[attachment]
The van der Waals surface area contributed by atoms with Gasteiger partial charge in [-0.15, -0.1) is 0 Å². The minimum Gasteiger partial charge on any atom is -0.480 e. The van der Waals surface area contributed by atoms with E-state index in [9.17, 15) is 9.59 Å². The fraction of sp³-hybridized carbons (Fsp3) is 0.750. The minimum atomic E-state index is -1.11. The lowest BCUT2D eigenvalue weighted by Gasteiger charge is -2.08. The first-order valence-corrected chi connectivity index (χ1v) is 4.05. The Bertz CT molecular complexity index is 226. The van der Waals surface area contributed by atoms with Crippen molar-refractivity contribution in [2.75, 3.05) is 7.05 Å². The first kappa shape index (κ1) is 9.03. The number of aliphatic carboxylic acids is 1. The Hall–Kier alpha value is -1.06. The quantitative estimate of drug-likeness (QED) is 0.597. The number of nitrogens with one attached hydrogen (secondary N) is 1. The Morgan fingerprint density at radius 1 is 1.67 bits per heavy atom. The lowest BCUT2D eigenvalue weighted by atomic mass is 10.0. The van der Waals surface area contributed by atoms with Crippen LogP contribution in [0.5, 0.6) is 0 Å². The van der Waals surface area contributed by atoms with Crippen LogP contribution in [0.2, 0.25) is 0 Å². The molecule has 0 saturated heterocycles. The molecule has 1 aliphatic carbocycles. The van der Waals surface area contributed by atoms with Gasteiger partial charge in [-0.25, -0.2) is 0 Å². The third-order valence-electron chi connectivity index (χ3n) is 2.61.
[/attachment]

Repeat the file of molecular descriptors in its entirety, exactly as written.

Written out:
The van der Waals surface area contributed by atoms with Gasteiger partial charge in [-0.15, -0.1) is 0 Å². The minimum Gasteiger partial charge on any atom is -0.480 e. The van der Waals surface area contributed by atoms with E-state index in [9.17, 15) is 9.59 Å². The fraction of sp³-hybridized carbons (Fsp3) is 0.750. The minimum atomic E-state index is -1.11. The lowest BCUT2D eigenvalue weighted by Gasteiger charge is -2.08. The first-order valence-corrected chi connectivity index (χ1v) is 4.05. The Bertz CT molecular complexity index is 226. The van der Waals surface area contributed by atoms with Crippen molar-refractivity contribution in [2.75, 3.05) is 7.05 Å². The first kappa shape index (κ1) is 9.03. The number of aliphatic carboxylic acids is 1. The Hall–Kier alpha value is -1.06. The quantitative estimate of drug-likeness (QED) is 0.597. The number of nitrogens with one attached hydrogen (secondary N) is 1. The Morgan fingerprint density at radius 1 is 1.67 bits per heavy atom. The lowest BCUT2D eigenvalue weighted by atomic mass is 10.0. The van der Waals surface area contributed by atoms with Crippen LogP contribution in [0.5, 0.6) is 0 Å². The van der Waals surface area contributed by atoms with Crippen LogP contribution in [0.2, 0.25) is 0 Å². The molecule has 0 saturated heterocycles. The molecule has 1 aliphatic carbocycles. The van der Waals surface area contributed by atoms with Gasteiger partial charge in [-0.25, -0.2) is 0 Å². The third-order valence-electron chi connectivity index (χ3n) is 2.61.